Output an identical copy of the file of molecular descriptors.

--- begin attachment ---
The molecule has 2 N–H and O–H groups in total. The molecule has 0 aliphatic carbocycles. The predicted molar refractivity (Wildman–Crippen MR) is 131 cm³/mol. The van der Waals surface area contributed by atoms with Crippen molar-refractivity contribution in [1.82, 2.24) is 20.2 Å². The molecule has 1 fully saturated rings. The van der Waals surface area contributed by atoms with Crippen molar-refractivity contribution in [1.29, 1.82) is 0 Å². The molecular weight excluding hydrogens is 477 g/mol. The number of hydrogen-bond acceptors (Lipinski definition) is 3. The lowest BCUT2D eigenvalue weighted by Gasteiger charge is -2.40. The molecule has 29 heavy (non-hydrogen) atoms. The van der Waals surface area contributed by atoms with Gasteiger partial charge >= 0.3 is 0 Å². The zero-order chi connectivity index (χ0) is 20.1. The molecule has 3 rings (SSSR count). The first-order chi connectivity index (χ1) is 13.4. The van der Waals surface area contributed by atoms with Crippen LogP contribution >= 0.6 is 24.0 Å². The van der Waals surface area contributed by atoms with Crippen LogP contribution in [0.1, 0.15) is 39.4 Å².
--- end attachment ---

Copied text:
The molecule has 2 N–H and O–H groups in total. The molecule has 0 aliphatic carbocycles. The predicted molar refractivity (Wildman–Crippen MR) is 131 cm³/mol. The van der Waals surface area contributed by atoms with Crippen molar-refractivity contribution in [1.82, 2.24) is 20.2 Å². The molecule has 1 fully saturated rings. The van der Waals surface area contributed by atoms with Crippen molar-refractivity contribution in [1.29, 1.82) is 0 Å². The molecular weight excluding hydrogens is 477 g/mol. The number of hydrogen-bond acceptors (Lipinski definition) is 3. The lowest BCUT2D eigenvalue weighted by Gasteiger charge is -2.40. The molecule has 29 heavy (non-hydrogen) atoms. The van der Waals surface area contributed by atoms with Gasteiger partial charge >= 0.3 is 0 Å². The zero-order chi connectivity index (χ0) is 20.1. The molecule has 3 rings (SSSR count). The first-order chi connectivity index (χ1) is 13.4. The van der Waals surface area contributed by atoms with Crippen LogP contribution >= 0.6 is 24.0 Å². The van der Waals surface area contributed by atoms with Crippen LogP contribution in [0.1, 0.15) is 39.4 Å².